More Exhibitors' Views


Many exhibitors came from the U.S., all parts of Europe, the U.K. and Ireland. It was hard to actually get any statistics for the number of U.S. entries, but there certainly did seem to be plenty of American visitors around the spread-out showground, including Desi Murphy and Linda Clark.
Comments were varied post show, but the following short comments sum up the feeling of most exhibitors.
“So many countries, so many miles, and what a time we had! Did we win big? No, but to participate in such a wonderful show and to have your fellow exhibitors help you.”

“Brilliant! We’ve only been showing for 12 months and only owned Maltese for 15 months so to come away from WDS with 4th place Junior was a dream come true.”

 “A very long journey there and back, but a great time and a good show for the dogs, lovely rosettes and gifts, my only issue was finding Hall 5!”

In fact, that was always going to be an issue at this show ground, which is quite old and spread out and probably could have done with more signage to help people find their way around … often the case at world and European dog shows. Organizers, please take note.



The author with Mongol Bankhars, the dog of the Mongolian nomads.


The shopping area / trade stands were all confined to Hall 10 with some kennel clubs hidden away in Hall 5; the first two days were rainy, which meant some people stayed in their respective halls, showed and left. The stand of the Mongolian Kennel Club attracted many visitors for information on their national breed and also to see and hear the Mongolian musicians on Saturday.  In fact, a male Mongol Bankhar won Best in Group (FCI non-recognized) and the breed is seeking FCI recognition.

Some costs seemed expensive. Parking in the normal lot was only around $10, but seemed a bit of a free for all. However, to park inside the show area (much closer) was $60 per day … handy but expensive! Also to have a diploma for your World Winner, you paid $50, and that was actually for a PDF emailed to your computer for you to print out!

By the weekend, the sun came out, people circulated and enjoyed the Croatian hospitality and food concessions, and by and large people eventually found their way around the showground. Saturday evening saw a gala dinner at the venue, but with early starts for many judges on Sunday, the night did not go on too long.


 Local catering on site!


Just before BIS we had a parade of Croatian breeds, accompanied by a national choir resplendent in national costumes, then a flag hand-over to Finland for the 2025 World Show … sure to be a major success.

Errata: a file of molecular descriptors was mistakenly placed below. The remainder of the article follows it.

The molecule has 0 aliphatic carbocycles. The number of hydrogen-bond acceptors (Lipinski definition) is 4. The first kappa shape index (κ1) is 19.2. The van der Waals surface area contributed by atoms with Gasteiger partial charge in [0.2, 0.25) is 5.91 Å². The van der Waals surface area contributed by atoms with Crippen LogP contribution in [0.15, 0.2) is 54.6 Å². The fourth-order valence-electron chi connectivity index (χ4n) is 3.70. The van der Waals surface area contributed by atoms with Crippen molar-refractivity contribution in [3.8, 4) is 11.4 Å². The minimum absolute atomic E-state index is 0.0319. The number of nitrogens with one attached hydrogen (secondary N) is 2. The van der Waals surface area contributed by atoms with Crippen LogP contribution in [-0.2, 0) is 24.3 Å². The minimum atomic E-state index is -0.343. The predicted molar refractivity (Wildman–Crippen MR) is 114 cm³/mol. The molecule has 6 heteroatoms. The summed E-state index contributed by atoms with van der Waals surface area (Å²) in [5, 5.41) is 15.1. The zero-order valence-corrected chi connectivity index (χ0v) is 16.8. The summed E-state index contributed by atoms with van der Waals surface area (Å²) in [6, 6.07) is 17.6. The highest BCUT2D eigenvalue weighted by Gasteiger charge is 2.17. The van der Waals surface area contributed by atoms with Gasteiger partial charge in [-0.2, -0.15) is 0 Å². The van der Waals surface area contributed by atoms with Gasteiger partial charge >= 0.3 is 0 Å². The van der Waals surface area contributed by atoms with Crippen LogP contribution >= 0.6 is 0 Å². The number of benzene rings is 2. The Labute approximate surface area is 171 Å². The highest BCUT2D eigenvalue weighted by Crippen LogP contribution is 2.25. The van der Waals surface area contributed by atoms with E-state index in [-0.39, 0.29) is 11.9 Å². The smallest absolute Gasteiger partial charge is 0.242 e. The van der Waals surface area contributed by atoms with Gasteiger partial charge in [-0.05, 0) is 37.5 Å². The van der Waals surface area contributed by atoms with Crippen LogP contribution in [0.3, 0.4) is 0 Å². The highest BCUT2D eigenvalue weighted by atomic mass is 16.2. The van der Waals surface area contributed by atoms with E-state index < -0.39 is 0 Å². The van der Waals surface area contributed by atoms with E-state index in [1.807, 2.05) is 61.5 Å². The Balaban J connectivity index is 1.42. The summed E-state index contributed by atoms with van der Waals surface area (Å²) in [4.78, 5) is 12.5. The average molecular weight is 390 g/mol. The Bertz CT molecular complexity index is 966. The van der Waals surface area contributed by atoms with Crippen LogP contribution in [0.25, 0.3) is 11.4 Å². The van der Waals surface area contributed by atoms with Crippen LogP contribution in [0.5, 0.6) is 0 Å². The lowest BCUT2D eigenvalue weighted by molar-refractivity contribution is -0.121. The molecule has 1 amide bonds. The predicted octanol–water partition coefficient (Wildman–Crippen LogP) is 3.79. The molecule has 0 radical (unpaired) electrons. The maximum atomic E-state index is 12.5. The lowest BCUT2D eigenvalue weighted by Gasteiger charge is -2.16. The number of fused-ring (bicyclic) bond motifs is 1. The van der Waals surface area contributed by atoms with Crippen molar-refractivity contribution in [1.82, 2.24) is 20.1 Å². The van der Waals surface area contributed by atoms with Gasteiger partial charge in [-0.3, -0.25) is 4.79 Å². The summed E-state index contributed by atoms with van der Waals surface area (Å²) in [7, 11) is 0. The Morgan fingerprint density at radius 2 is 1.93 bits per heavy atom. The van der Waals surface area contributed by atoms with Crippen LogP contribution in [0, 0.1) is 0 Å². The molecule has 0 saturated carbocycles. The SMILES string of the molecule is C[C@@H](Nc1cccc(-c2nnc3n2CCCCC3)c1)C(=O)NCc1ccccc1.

The small team of organizers and their many volunteers can look back on a job well done, especially bearing in mind the circumstances of having a much-shortened lead time because of the war in Ukraine.  


Love Italy? Make your plans for WDS 2026 in Bologna!



2024 World Dog Show Winners


BIS 1 and Group 10

Afghan Hound Zaida Bint Muti Von Haussman, owned by Ramón Podestá (Chile) and handled by Willy Santiago. Group Judge Carla Molinari (Portugal).


BIS 2 and Group 1

Old English Sheepdog Airzeppeline Delia, co-owned by Matteo Autolitano (handler), Louisa Mayssoyianni and Nikolas Kanales. Group Judge Davor Javor (Croatia). 


BIS 3 and Group 3

Scottish Terrier Kriscots He’s A Rebel At De La Pomme, owned by owned by Jaruthavee, Huber, Krisko and Cross, handled by Rebecca Cross. Group Judge Adrian Landarte (Uruguay). 


Group 2

Newfoundland Reggae Man De La Baie De Pempoul, owned by Patrice Le Rest. Group Judge Michael Forte (Ireland).


Group 4

Dachshund Standard Long-Haired Yason Della Canterana, owned by Enrico Candela. Group Judge Claudio De Giuliani (Italy). 


Group 5

Pomeranian Tauro Pranciškus, owned by Janita Januskauskaite Plunge. Group Judge Ann Ingram (Ireland). 


Group 6

Basset Hound Miracle Mary Van Grunsven, owned by Francesca Ghezzi. Group judge Malgorzata Wieremiejczyk-Wierzchowska (Poland). 


Group 7

German Shorthaired Pointer Malomkozi Quelle owned by Istvan Nagy. Group judge Velimir Sruk (Croatia).


Group 8

American Cocker Spaniel Very Vigie Oh My Gosh, owned by Maarit Jäntti. Group judge Barbara Muller (Switzerland). 


Group 9

Standard Poodle Smart Connection Darkness, owned by Deivy Lozano. Group judge Vija Klucniece (Latvia). 


Best in Show Junior

Chow Chow Easter Magic I Need Some Sleep, owned by Matthew Fan. BIS Junior judge Jasna Matejcic (Croatia).